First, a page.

"My students, both undergraduate and graduate, are a great source of pride. Many of them have been very successful in their careers," Fry said.

Research was a major part of Fry's career, and he was instrumental in raising the department's research profile. He brought the first federal grant funds to the department, and was externally funded for most of his career, setting a precedent which has since been followed by many successful faculty. His own research group was active for over 30 years. He was recruited to start the Solid State Theory group at UT Arlington, and also formed the first high energy physics group on campus, which is now internationally respected.

He served the department as acting chair (1983-87), interim chair (1998-99) and chair (1999-2004), and helped recruit two other chairs (Roy West and Jim Horwitz), as well as many new faculty members during his time in the department. When Fry arrived at UT Arlington in 1971, the physics faculty consisted of 18 members, only four of whom were active in research. Today, there are 23 tenure-track faculty members alone, in addition to the department's other teaching and research faculty.

Fry, 72, was born in Lone Oak and grew up in Waco. He earned B.S. (cum laude) and M.S. degrees in Physics from Baylor University, where he was also a teaching assistant, and a Ph.D. from the University of California at Riverside in 1966, where he also was a research assistant. He was an assistant professor at Louisiana State University from 1966-71 before accepting an associate professor position at UT Arlington in 1971. He was promoted to full professor in 1979.

"When I arrived in 1971, there was little or no money for research, but now external grants total millions of dollars in the department," he said. "In 1971, we had two big magnets and an X-ray machine, but today we have many millions of dollars' worth of high-tech scientific equipment in two buildings. We have a large digital planetarium which I promoted as part of the new Chemistry and Physics Building. The number of graduate students in physics has grown greatly, and now there are many post doctoral fellows, compared to none in 1971."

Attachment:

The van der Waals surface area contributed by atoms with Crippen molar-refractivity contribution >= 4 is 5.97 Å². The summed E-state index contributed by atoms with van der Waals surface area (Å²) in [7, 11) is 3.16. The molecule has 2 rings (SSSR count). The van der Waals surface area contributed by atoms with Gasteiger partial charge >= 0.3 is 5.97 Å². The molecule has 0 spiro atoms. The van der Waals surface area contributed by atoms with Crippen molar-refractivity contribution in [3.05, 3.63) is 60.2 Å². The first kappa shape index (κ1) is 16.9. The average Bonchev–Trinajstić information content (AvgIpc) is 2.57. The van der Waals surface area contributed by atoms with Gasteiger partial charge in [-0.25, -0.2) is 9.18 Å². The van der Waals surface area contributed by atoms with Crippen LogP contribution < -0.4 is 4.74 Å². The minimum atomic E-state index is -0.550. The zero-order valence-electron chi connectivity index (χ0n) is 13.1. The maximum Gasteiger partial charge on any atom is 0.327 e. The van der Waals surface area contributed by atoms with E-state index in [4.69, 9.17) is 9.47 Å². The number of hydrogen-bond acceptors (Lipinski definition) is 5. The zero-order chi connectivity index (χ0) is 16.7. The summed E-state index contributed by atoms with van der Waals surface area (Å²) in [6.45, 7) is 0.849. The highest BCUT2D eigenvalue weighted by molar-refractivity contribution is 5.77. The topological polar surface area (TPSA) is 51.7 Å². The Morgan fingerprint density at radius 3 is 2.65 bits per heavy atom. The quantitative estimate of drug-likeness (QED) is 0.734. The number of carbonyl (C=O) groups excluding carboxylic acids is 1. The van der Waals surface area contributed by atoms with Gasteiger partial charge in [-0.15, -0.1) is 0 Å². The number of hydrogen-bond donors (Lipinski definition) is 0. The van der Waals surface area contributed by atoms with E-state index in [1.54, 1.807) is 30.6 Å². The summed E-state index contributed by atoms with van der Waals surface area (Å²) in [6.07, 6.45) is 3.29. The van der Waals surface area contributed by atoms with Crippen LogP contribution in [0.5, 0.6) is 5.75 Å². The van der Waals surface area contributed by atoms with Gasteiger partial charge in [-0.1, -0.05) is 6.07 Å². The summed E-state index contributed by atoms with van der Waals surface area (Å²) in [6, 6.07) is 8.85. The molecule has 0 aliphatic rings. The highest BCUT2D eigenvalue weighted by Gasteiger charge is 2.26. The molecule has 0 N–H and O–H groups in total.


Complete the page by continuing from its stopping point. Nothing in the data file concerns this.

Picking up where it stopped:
Fry said he is pleased to see the progress made at UT Arlington and in the Department of Physics in his 39-year tenure, and feels "we are achieving our goal of becoming a major department at a major university." He noted there is much work still to be done, such as increasing the University's endowment. He applauds Spaniolo and the University for advances made in this area and for making it a top priority.

Fry still maintains his University office ("It's one of the nicest ones on campus," he notes) and continues to collaborate with faculty and students, publishing several papers since his "retirement" last year. His research is now focused on studying the origins of the laws of physics, and searching for new laws of physics and new forms of matter, such as dark energy and dark matter. He is also writing a history of the Department of Physics at UT Arlington.

Fry says the few things he won't miss include "paperwork and committees, and spending lots of time and energy writing proposals," and says one of the best perks of his emeritus status is having a free lifetime parking pass on campus ("If I can find a spot," he quipped). He says he misses the eager faces of new students.

As for what he'll miss most about the University and the department, Fry notes, "As professor emeritus, I still have full access to UTA and the Department of Physics, so I do not miss them at all - I still have them!"